Although the number of Through Hole (THT) connections the electronics assemblies is decreasing due to miniaturization, selective soldering is still a growing market. More and more Surface Mount Devices (SMD) technology is being used and reflow soldering is becoming the main stream solder method. Nevertheless there will remain components that require through hole connections for strength or because they simply can’t withstand the high temperatures of a lead-free reflow process.
Selective soldering is very effective method to solder the THT components. There are two mainstream selective solder applications:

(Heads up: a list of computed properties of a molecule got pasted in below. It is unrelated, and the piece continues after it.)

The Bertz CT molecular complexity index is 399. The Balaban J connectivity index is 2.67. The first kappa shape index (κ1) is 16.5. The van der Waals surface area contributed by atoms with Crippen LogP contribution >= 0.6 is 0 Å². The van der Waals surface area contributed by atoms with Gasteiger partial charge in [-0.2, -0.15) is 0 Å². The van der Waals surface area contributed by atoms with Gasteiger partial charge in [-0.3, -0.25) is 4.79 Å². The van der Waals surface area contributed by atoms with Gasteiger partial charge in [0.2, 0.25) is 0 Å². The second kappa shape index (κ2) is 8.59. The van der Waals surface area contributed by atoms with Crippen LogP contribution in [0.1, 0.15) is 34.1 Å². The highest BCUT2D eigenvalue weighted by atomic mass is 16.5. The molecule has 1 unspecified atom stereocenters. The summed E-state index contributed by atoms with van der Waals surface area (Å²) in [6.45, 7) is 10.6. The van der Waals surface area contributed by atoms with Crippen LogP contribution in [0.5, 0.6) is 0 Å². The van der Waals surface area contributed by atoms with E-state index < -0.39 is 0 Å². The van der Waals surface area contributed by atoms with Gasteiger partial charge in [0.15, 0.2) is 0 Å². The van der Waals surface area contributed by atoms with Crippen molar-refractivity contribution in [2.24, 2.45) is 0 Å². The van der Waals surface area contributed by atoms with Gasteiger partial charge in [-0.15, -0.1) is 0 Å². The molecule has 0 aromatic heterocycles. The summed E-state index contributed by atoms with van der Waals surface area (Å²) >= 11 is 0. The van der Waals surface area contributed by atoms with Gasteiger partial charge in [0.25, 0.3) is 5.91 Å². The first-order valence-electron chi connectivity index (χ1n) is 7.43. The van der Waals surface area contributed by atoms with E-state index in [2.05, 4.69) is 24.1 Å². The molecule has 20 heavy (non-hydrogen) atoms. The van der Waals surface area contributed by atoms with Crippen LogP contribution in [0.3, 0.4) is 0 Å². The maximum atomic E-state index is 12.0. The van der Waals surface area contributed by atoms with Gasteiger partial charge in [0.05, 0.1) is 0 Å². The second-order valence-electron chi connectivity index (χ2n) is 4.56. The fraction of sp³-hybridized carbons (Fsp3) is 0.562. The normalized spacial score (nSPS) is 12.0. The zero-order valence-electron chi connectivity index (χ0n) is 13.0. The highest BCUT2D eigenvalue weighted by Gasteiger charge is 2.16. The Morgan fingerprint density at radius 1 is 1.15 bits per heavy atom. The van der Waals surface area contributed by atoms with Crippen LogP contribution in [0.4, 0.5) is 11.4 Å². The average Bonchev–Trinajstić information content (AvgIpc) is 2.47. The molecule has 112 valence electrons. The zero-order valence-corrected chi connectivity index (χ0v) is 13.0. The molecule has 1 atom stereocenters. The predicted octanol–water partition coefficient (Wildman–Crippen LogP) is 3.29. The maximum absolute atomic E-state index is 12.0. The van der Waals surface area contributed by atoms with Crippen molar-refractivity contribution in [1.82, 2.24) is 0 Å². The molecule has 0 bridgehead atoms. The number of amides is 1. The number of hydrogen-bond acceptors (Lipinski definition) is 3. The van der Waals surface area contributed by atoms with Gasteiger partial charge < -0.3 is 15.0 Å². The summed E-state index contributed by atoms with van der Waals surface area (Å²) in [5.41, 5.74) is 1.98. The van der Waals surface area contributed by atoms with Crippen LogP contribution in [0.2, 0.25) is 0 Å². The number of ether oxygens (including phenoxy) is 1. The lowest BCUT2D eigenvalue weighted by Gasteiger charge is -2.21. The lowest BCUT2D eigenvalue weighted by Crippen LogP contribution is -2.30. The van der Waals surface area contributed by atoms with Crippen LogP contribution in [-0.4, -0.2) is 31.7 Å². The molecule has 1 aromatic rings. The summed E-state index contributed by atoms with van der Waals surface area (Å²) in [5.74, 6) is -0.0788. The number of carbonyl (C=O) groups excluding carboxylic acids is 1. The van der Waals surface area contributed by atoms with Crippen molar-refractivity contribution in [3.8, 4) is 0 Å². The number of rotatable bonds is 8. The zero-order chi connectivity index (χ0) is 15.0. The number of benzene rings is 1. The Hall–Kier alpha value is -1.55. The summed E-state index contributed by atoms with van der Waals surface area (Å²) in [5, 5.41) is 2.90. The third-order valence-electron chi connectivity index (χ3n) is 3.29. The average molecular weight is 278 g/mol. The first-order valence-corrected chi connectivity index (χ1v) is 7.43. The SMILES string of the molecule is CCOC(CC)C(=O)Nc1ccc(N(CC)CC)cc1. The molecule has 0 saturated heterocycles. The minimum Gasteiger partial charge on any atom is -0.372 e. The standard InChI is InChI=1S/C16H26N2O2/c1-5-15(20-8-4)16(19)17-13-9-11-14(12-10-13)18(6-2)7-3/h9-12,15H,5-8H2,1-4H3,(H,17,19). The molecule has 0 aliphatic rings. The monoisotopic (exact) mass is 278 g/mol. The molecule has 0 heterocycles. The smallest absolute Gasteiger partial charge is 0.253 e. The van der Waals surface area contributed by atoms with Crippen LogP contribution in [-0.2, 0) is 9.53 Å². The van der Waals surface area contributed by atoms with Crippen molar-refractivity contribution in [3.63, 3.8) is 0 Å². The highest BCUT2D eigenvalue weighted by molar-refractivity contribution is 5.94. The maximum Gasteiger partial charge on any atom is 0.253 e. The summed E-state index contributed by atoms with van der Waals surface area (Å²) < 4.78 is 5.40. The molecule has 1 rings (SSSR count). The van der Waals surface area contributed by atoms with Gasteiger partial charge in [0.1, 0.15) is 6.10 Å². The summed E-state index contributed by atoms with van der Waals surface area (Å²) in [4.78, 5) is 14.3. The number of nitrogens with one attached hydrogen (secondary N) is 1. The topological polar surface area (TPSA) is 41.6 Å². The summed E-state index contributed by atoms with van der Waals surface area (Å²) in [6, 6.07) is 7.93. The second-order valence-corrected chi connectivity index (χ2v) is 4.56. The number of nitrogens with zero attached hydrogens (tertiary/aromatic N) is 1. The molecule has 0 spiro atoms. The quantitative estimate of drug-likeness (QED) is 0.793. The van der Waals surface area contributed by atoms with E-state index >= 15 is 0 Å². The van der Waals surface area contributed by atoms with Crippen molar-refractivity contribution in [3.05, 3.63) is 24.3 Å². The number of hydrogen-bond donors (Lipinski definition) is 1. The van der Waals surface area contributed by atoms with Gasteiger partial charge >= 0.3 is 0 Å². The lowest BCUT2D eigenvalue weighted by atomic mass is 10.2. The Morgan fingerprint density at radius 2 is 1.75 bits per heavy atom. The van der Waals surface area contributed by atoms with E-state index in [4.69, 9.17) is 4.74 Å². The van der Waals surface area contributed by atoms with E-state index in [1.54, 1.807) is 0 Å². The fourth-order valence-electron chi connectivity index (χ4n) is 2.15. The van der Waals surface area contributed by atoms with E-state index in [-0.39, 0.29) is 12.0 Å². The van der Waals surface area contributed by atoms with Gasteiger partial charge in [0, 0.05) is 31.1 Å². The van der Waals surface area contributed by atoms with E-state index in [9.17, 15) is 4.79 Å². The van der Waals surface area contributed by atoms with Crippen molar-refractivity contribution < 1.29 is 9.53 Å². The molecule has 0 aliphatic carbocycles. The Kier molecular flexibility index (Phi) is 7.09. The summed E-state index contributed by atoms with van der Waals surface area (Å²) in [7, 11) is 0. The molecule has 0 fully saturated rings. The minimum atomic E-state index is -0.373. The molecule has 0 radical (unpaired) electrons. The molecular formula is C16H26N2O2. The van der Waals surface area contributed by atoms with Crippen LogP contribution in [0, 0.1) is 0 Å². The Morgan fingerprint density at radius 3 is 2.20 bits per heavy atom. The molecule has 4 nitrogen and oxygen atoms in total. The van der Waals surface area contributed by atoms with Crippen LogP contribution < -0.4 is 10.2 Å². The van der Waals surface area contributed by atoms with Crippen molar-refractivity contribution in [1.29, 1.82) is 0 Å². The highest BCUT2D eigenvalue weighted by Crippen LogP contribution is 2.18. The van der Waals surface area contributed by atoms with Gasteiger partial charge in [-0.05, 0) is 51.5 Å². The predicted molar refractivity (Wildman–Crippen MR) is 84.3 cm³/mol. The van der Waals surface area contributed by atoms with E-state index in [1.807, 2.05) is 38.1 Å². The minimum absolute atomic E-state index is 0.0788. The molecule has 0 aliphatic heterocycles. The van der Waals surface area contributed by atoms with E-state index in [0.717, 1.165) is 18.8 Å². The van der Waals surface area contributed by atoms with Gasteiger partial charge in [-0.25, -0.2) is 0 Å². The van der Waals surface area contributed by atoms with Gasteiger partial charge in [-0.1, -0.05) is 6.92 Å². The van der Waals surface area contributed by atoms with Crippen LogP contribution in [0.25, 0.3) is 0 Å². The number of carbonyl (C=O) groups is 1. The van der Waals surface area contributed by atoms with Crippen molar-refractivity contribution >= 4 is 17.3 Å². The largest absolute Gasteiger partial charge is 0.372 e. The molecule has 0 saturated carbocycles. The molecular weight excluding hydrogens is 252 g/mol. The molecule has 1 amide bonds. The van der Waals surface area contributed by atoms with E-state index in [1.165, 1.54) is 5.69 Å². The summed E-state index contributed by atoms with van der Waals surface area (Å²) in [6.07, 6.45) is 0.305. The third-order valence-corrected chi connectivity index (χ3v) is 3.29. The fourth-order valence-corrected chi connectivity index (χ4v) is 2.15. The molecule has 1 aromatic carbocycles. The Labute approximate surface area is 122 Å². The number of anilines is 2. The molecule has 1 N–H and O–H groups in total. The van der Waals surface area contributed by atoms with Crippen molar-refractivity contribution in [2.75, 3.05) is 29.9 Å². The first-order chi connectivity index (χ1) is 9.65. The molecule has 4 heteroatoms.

• Drag soldering (point to point)
• Dip soldering (stamp)
Both applications have a dropjet flux device to apply very small amounts of flux on the areas that are soldered. Despite these small amounts the remaining flux residues might cause electro-migration if not de-activated completely during the assembly process. This drives engineers to implement different flux formulations to avoid claims. Special in the automotive applications there are examples in the field that bridges and corrosion are caused by the growth of dendrites due to flux residues in combination with temperature, humidity and a current. The solder joints can be much more reliable when an inert flux is used in combination with a controlled soldering process.